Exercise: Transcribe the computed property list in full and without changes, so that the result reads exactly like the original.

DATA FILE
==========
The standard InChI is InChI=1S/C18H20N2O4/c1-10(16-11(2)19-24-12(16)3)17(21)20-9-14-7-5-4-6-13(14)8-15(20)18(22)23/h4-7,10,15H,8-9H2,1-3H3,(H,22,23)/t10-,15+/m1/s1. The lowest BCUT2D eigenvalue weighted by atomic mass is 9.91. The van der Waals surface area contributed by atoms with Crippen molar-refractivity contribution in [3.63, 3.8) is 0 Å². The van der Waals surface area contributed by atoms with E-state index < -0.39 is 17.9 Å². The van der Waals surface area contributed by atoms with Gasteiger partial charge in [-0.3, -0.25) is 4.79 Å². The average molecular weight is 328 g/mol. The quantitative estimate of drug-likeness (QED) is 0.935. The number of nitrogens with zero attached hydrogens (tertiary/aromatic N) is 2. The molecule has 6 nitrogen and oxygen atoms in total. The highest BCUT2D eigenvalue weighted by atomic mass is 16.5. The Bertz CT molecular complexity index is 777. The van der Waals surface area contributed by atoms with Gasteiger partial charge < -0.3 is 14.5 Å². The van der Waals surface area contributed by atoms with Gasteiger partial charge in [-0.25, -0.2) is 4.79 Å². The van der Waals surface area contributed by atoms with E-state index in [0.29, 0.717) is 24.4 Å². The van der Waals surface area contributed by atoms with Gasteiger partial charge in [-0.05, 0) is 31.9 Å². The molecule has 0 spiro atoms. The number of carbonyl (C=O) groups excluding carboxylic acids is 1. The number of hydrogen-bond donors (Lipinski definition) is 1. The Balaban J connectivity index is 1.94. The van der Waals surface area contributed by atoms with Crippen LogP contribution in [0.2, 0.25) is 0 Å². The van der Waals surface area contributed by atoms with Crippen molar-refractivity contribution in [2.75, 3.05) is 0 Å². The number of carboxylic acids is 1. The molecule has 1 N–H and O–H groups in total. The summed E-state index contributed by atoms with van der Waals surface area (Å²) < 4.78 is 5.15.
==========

The standard InChI is InChI=1S/C18H20N2O4/c1-10(16-11(2)19-24-12(16)3)17(21)20-9-14-7-5-4-6-13(14)8-15(20)18(22)23/h4-7,10,15H,8-9H2,1-3H3,(H,22,23)/t10-,15+/m1/s1. The lowest BCUT2D eigenvalue weighted by atomic mass is 9.91. The van der Waals surface area contributed by atoms with Crippen molar-refractivity contribution in [3.63, 3.8) is 0 Å². The van der Waals surface area contributed by atoms with E-state index < -0.39 is 17.9 Å². The van der Waals surface area contributed by atoms with Gasteiger partial charge in [-0.3, -0.25) is 4.79 Å². The average molecular weight is 328 g/mol. The quantitative estimate of drug-likeness (QED) is 0.935. The number of nitrogens with zero attached hydrogens (tertiary/aromatic N) is 2. The molecule has 6 nitrogen and oxygen atoms in total. The highest BCUT2D eigenvalue weighted by atomic mass is 16.5. The Bertz CT molecular complexity index is 777. The van der Waals surface area contributed by atoms with Gasteiger partial charge < -0.3 is 14.5 Å². The van der Waals surface area contributed by atoms with Gasteiger partial charge in [-0.25, -0.2) is 4.79 Å². The van der Waals surface area contributed by atoms with E-state index in [0.29, 0.717) is 24.4 Å². The van der Waals surface area contributed by atoms with Gasteiger partial charge in [-0.05, 0) is 31.9 Å². The molecule has 0 spiro atoms. The number of carbonyl (C=O) groups excluding carboxylic acids is 1. The number of hydrogen-bond donors (Lipinski definition) is 1. The Balaban J connectivity index is 1.94. The van der Waals surface area contributed by atoms with Crippen LogP contribution in [0.2, 0.25) is 0 Å². The van der Waals surface area contributed by atoms with Crippen molar-refractivity contribution in [2.75, 3.05) is 0 Å². The number of carboxylic acids is 1. The molecule has 1 N–H and O–H groups in total. The summed E-state index contributed by atoms with van der Waals surface area (Å²) < 4.78 is 5.15.